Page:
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Officials say stricter Iowa driving laws will decrease teen fatalities

BY BRENT GRIFFITHS | MAY 03, 2013 5:00 AM

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An official from Illinois said requirements similar to those signed by Gov. Terry Branstad on Wednesday have dramatically reduced teenage driving fatalities.

Henry Haupt, deputy press secretary for the Illinois secretary of State, said the two most important components of the Illinois program for teenage drivers was the nine-month waiting period for 15-year-olds and a restriction on the number of non-sibling passengers for drivers under 18.

Those requirements mirror those of Senate File 115, which increase the time drivers under 18 must hold an intermediate license from six months to one year. There’s also a requirement that after a driver turns 16 and gets an intermediate license, the driver could only have one passenger under the age of 18 for six months with the exception of family members.

One driver-education instructor welcomed the new requirements, which will take effect Jan. 1, 2014.

Pauline Van Wyk, the owner of DriveTek — a private driver-education company based in Ankeny — said the new requirements will help — she has noticed a major difference in the maturity of teenage drivers over a short time frame.

“First of all, the maturity of a 14-year-old versus a 15-year-old, just by the nature of their age, is very different,” Van Wyk said. “They just don’t have the experience.”

Van Wyk — whose company works with Regina High — said the extra waiting period would make a world of difference for drivers.

Kim Snook, director of the Office of Driver Services with the Iowa Department of Transportation, agreed with Van Wyk and believes the new law offers greater opportunities for teenage drivers.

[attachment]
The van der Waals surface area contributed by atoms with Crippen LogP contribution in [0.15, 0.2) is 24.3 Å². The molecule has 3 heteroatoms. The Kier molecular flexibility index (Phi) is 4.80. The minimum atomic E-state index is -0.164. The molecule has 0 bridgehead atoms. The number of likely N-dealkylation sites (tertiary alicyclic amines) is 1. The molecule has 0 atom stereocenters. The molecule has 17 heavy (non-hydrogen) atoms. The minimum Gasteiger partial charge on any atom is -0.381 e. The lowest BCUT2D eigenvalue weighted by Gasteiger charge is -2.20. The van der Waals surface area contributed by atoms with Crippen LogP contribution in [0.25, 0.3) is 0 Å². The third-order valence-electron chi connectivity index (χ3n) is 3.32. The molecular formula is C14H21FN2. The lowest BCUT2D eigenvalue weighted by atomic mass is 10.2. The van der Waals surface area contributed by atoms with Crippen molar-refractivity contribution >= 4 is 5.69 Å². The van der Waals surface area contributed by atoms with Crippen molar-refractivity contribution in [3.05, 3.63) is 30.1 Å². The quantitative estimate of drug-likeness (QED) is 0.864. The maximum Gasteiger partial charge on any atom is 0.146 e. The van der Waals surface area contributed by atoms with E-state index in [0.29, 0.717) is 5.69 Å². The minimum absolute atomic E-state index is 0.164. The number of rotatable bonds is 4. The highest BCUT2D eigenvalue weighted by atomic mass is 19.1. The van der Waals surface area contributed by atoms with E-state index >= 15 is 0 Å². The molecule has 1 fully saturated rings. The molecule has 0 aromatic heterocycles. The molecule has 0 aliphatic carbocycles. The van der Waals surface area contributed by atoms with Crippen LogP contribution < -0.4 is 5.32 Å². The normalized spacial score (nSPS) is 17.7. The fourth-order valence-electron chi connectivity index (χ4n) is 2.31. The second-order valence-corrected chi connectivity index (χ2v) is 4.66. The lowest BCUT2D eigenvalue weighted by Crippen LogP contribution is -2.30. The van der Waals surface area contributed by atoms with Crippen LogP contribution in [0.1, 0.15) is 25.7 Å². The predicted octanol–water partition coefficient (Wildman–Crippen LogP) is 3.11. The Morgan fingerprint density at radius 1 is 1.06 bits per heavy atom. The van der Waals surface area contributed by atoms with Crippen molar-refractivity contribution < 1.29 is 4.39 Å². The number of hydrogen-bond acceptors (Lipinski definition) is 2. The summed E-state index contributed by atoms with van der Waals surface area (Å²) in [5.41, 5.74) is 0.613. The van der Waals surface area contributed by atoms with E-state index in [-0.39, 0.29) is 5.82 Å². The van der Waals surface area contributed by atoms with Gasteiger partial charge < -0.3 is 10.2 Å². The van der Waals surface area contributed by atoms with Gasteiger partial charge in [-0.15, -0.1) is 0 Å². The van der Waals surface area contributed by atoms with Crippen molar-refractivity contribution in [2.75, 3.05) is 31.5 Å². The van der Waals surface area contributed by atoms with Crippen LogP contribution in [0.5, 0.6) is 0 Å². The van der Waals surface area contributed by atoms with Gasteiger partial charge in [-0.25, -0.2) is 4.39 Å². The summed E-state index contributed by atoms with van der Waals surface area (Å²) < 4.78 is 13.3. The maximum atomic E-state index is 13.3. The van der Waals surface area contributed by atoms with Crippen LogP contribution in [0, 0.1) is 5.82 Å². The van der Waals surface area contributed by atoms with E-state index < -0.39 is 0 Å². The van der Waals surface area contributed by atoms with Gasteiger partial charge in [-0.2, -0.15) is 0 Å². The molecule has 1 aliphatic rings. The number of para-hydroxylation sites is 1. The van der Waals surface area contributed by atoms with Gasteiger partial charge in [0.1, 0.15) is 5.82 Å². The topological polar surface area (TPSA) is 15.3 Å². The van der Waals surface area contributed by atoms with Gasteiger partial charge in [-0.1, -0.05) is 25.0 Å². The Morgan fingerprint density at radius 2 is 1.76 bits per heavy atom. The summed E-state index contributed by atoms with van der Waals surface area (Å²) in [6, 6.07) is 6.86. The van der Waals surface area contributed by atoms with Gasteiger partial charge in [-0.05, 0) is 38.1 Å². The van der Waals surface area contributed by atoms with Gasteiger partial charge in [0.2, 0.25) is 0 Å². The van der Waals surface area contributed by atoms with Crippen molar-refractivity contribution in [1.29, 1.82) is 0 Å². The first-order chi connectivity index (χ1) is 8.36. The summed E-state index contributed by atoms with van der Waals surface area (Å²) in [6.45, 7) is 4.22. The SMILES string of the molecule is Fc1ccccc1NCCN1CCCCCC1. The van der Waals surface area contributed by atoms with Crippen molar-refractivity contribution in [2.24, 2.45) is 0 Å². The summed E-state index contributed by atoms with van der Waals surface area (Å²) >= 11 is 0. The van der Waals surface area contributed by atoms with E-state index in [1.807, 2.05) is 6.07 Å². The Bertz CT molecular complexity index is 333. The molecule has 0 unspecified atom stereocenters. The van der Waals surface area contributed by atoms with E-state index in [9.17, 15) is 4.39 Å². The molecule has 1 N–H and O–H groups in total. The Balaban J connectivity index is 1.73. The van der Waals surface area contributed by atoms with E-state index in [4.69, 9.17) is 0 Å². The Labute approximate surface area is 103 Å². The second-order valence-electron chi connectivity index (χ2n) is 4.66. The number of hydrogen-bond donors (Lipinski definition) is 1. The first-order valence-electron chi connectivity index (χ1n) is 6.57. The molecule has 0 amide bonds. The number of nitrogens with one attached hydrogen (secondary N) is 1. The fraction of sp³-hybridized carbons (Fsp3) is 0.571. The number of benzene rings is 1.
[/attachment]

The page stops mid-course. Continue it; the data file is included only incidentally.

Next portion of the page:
“We can make sure they have had the opportunity to drive in all different types of conditions,” she said.

Snook also supported the additional restrictions on the number of passengers, which she believes will eliminate distractions for drivers.

“Passengers are a distraction, just as other items are, and we know that any additional distractions for a teen driver puts them at more of a risk,” she said.

“Certainly, [the requirement] gives the time learning to drive with somewhat of a distraction.”

Haupt said the increased requirements in Illinois led to a decrease in the number of teen driver fatalities.

In 2007, before Illinois implemented its stricter requirements, the state reported 146 teenage driver fatalities, Haupt said. In one year, fatalities decreased to 87 and in 2012 — the most recent data — Illinois reported 58 deaths from teens age 16 to 19, according to the Chicago Tribune.

“As Secretary of State Jesse White likes to say, the proof is in the pudding, and these [requirements] help reduce teenage deaths by a significant amount,” Haupt said.


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